It’s easy to look at the issues of modern technology— privacy, property, misinformation—and assume it’s all a product of the last ten or so years. Before then, it was all clunky computers and waiting for hours for a single file to download, so it’s logical to think many of the philosophical conversations we’re having about our current technological state must be solely unique to this very moment in time. Right?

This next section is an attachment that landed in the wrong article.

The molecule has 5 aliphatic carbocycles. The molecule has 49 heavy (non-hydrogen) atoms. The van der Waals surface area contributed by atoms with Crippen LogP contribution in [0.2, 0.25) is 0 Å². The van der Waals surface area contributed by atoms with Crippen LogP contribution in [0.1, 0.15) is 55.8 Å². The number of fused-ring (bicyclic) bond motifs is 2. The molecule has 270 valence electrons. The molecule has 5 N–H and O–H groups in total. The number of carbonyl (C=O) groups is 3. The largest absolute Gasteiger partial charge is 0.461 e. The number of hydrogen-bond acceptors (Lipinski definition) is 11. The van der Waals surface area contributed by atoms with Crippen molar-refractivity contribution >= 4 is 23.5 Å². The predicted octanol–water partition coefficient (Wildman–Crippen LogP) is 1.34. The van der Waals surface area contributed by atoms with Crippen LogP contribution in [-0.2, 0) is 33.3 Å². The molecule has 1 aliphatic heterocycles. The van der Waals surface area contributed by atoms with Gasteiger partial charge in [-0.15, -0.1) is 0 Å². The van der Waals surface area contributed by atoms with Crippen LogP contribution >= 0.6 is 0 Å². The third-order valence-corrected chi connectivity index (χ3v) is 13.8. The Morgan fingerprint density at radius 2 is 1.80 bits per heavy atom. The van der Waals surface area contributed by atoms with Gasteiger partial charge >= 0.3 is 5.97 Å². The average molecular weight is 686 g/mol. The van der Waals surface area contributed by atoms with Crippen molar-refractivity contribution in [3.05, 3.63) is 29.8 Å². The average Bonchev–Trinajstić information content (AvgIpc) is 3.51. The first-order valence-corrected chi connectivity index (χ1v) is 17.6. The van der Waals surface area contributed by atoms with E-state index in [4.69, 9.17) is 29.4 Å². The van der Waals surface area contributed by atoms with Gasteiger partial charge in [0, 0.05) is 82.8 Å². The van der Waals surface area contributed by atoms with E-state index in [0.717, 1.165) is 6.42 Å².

That’s what Jill Lepore thought too, before she discovered the secret beginnings of all of this “how far is too far?” technology controversy with roots far earlier than she’d imagined. In her new book If Then: How the Simulmatics Corporation Invented the Future, the author and acclaimed professor of American history delves into the complex tale of the Simulatics Corporation of the early sixties and how it laid the groundwork for much of today’s technological and political landscapes. Through Town Hall Seattle, she and fellow historian Margaret O’Mara sat down over Zoom livestream to discuss her findings and further unpack just how influential this virtually unknown company truly was. Now, I went into this livestream having never heard of Simulatics, or the book, or even Lepore herself, and yet, I was hooked from the get go.